Ideas

It’s Design, Stupid!

Posted by: Roy Wilbur

By Hilary Jay

Design Is all around us and yet we’re blind to It.   It’s ntil things go awry.

Then our vision becomes laser sharp. Hanging chads? Blown-out Firestone tires? Gun control systems! Design gone bad. It picks at us, nips at our ankles, hangs in our face. Bad design is annoying to the point of deep aggravation.

An early iteration of the Big Belly trashcan littering Philadelphia’s streets represents sheer lack of functional consideration. The can itself, fitted with solar panels to power trash compacting, was meant to save multiple waste collections per week and provide a smaller garbage footprint. But there’s a grievous design error. To open the can, users must take the germ encrusted handle firmly in hand. This is a first-class design problem with a simple solution: foot pedals.

Failure and reiteration makes for good design. Really good design functions blissfully well, presents us with a handsome package and has enough sex appeal to get us where it counts. Form and function, spiced with emotional allure. That kind of design hits us as a felt sense. It sets us at ease, calms us, imparts happiness. Good design is as simple as a paper clip, as complex as an urban plan, as political as a country’s flag.

Recognizing good design is about learning to see.

Design is all over transportation: the vehicles we ride in, the pathways and roadways we chart, the innovation around all the machines-tar making and delivery, computer mapping systems, assembly line mechanization and I’m not even thinking about the profes­sionals in transportation whose business cards say “designer.”

Health care is steeped in design, it’s just pretty bad – scrubs, antiquated interaction systems, furniture that’s neither ergonomic nor appealing. Nothing is more important than our health and yet good design applied to health, well-being and recovery exists in a rarefied zone. Waiting rooms, patient rooms, test rooms and corridors remain painfully beige – mind-numbing, uninspired, depressing. Quantitative research confirms a greater sense of well-being, a quicker recovery period and a more positive experience overall in rooms painted with calming colors – blues, maybe greens and their tints. We have evidence-based research, but it is not affecting interior design outcomes. Game changers – the people with the power – seem oblivious. Why would that be? Color use, light use, art installations, garden walks, low noise levels, all commonly promote health and emotional positivity. Yet, the majority of gynecologists still haven’t installed ceiling art – something, anything – to focus on during an exam.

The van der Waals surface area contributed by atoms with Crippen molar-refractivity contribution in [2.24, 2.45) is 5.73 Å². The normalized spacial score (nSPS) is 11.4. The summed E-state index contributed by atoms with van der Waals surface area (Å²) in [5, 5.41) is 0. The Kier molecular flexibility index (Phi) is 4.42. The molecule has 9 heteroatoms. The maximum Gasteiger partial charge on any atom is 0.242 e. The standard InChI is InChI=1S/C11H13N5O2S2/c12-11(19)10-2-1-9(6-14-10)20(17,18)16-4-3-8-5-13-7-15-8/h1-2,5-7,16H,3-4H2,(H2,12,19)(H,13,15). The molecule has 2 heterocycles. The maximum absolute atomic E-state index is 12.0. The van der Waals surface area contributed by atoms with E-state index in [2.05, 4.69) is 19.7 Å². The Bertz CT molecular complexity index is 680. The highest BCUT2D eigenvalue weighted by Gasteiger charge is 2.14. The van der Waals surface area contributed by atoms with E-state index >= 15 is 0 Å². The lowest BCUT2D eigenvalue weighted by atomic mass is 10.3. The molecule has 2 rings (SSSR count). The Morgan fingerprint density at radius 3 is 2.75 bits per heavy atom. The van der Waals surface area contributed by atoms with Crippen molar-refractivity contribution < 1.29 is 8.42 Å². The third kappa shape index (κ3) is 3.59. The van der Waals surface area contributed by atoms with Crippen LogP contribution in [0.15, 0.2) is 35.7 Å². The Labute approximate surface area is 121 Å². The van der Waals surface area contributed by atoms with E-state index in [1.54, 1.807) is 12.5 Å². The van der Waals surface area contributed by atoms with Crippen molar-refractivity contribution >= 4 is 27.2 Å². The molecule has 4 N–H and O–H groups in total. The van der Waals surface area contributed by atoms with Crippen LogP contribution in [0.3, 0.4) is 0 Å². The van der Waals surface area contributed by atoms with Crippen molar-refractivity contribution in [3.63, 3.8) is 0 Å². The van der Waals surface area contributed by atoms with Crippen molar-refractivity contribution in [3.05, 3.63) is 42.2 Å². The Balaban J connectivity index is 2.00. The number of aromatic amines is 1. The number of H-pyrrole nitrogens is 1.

Money is the answer. The value of design for the uninitiated requires a dol­lar assignment. Without that, corporate leaders and communities worldwide are not likely to invest or remain invested in design when ROI flattens, when function is the trump card, when we forget that empathy and dignity are cornerstones to human well-being.

How does design become invaluable to those outside the tribe?

Consider Design with a capitol “D.” That capital “D” reflects the union of all the diverse design disciplines – from architecture to interior design, fashion to product design, urban planning to graphic design. Capitol “D” acknowledges that Design is powerful, critical, fundamental and unavoidable. Everything is designed (and if that’s not clear to you by now, please stop reading and start again from the top).

Across the board, we make decisions about what we own, how we interact with our community and our families, how we vote, and where we place our priorities. Choice is the cornerstone to making design decisions. Choices belong to us individually unless we choose to hand over that right.

To make good choices requires thinking with a design mind. Tim Brown, leader of the global design firm IDEO, describes it as a “human-centered approach to innovation that draws from the designer’s toolkit to integrate the needs of people, the possibilities of technology, and the requirements for business success.” And how do we approach humanitarian problem solving? We emphasize the population of users; we ask a pivotal question to resolve a key issue; we pull together information from 360 degrees; prototype possible solutions; go back to the start when solutions fail; move forward when they don’t.

Design with a capital D is central to the economic, social and cultural growth of every city in America. But more fundamental than that: Design is the single thread that runs through every aspect of and every transaction in our lives. We cannot afford to break that line and watch our connec­tions dissolve, or to drop the single thread, allowing stagnation to set in.

Design is not just a beautiful commodity. It is a flexible process that gives form to fresh ideas – innovative ideas, worthy of investigation, perhaps even integration into our 21st century lives. Regardless of whether you’re a card-carrying designer, you design multiple times a day: your face and outfit, your pathway to work or school, your personal practices, your way of engaging with people, the way you organize your world.

Design like you give a damn.

If you don’t, who will?

Hilary Jay is an award-winning journalist, and a design + health strategist living in Philadelphia. @2hilaryjay

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